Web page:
The Denver Metro Association of Realtors (DMAR) recent update highlights how the Denver real estate market ended in 2020 with a bang. The historic high number of home sales throughout metro Denver and the record-low inventories were the two main traits for this particular house market.
Despite the deadly coronavirus pandemic and the looming economic downturn, home activities remained robust in the Denver housing market.
A sum of 4,807 housing units was sold in December, adding to the 62,985 properties sold in 2020. Besides the minute listings, the December sales increased the year-over-year home sales by nearly 7% from 2019.
Available listings at the end of 2019 closed at 2,541, a 25.6% drop from November and about 50% decline from a year ago. This magnitude was the first time that DMAR ever recorded a decrease of less than 3,000 home listings since its establishment.
This data suggests that homebuyers in Denver had about a fifth of the 12,941 listings averaged for all Decembers since 1985. The many that were left empty-handed started 2021 with the hope that home supplies will increase.
The median property price for a single-family house was $507,000 last month, marking a 0.6% decline from November and a 12.9% increase from December 2019. Condominiums and other similar dwellings sold at an average price of $332,000, a 1% decrease from a month ago but 7.1% up on the year.
The National Association of Realtors’ economist claims in the report that despite the overall staggering feeling for potential buyers and a 13% home price increase, the current record-low mortgage rates by the Federal Reserve have made home payments more affordable.
This claim means that the only big problem right now for most home hunters is to find something to buy, now that they are still able to afford them.
During a recession, home sales in the luxury market segment for properties priced more than $1 million always take the biggest hit due to limited demand. But this isn’t what happened in Denver last year.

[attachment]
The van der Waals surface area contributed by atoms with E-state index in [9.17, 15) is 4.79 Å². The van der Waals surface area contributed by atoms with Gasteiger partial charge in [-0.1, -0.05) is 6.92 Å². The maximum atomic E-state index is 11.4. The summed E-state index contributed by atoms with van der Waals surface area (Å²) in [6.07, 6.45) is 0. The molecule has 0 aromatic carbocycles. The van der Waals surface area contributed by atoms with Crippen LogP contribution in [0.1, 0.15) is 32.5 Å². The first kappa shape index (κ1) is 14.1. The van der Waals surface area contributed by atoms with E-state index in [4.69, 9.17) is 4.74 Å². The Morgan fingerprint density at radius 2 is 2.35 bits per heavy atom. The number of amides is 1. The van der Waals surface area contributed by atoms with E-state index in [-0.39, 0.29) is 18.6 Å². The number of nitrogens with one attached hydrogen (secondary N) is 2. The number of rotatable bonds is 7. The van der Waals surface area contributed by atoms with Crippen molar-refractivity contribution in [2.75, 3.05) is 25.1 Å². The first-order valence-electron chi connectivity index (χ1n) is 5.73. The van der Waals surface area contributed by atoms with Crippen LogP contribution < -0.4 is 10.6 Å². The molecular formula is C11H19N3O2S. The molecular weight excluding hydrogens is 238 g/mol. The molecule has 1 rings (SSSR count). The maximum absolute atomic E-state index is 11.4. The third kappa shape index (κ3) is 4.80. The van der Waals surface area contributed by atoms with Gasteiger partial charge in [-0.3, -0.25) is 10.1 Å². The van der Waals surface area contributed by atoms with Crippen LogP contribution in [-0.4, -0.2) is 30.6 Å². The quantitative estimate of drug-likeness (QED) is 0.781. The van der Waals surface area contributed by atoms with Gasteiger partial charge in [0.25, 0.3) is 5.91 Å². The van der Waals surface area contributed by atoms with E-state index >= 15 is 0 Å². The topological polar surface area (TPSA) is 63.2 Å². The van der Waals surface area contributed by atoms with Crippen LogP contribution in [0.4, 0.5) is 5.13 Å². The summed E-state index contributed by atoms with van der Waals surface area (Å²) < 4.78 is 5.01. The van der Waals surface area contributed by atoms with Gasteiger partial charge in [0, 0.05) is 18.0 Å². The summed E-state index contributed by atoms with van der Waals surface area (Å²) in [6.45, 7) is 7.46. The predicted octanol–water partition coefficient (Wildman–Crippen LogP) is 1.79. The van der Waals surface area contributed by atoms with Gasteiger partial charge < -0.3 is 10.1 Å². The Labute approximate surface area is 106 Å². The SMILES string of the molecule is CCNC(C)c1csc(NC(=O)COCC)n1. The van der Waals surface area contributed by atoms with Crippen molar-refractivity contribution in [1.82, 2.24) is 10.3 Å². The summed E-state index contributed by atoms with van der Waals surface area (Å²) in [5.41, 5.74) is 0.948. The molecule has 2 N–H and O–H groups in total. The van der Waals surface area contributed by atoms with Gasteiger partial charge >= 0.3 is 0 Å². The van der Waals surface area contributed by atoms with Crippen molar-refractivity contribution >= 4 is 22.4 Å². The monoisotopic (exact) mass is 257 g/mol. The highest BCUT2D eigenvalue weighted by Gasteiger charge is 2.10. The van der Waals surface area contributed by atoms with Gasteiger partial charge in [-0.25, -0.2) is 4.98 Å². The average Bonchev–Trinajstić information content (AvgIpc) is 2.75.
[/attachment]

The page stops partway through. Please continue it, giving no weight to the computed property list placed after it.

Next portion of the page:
High-end properties recorded a 34.8% surge in home sales in December alone as more people continued seeking additional space in less crowded cities. This new buying pattern reduced buyer interest in the attached home types like townhouses, especially in the densely populated neighborhoods.
The average price gain for condos across Denver upped slightly above half the rare seen for single-family detached homes, and its listings spent 50% more days before being bought in December.
The year 2020 taught us that making housing market predictions is sometimes close to impossible. With too many variables to consider, sometimes the unexpected always happens. To improve our projections for this year, we’ll consider looking at the appreciation trends in home prices.
According to Zillow, property prices in Denver increased to $484,264 from $233,000. This increase equates to an up of nearly 108% since 2012.
Despite contributing to the current spikes in real estate value, Denver’s strong economy is seemingly increasing buyers’ purchase power.
In 7 years, home prices increased so much for individuals with a median income to afford a place of their own in Denver. All these changed in 2019 when this local housing market recorded a home price appreciation pace of 1%, and the year closed with a home value of $486,695.
This cooling trend brought the median home value to $420,000, marking less than 3% up from 2018.
The current Zillow Buyer-Seller Index indicates that the Denver housing market is still a seller’s market, meaning that demand exceeds supply. It’s a seller’s market because sellers have an advantage during price negotiations over buyers.
Even though the Denver housing market has fewer homes for sale than the number of active buyers, it cumulatively has a yearly real estate appreciation rate of 7.49%.
Prices appreciated by almost 4% in the last 12 months and 1.79% in 2020’s final quarter.
If nothing changes and the status quo remains constant, the annualized appreciation estimate will probably average at 7.35%. This estimate corroborates with Zillow’s projections, and we should expect home values in Denver to rise between 7% and 10% by the end of the year.
The 2021 forecasts for the Denver housing market mostly predicts that the market will continue seeing a spike in home prices for the next twelve months due to the current shortage of new home supply and the increasing demand for housing.
Mortgage rates will continue being low for a better part of the year, meaning that we should expect a boost in the home buying market.
Since it will generally be a seller’s market, this is the opportune time to put that home on sale because the prices are high and attractive. For more insights, reach out to our verified property managers now.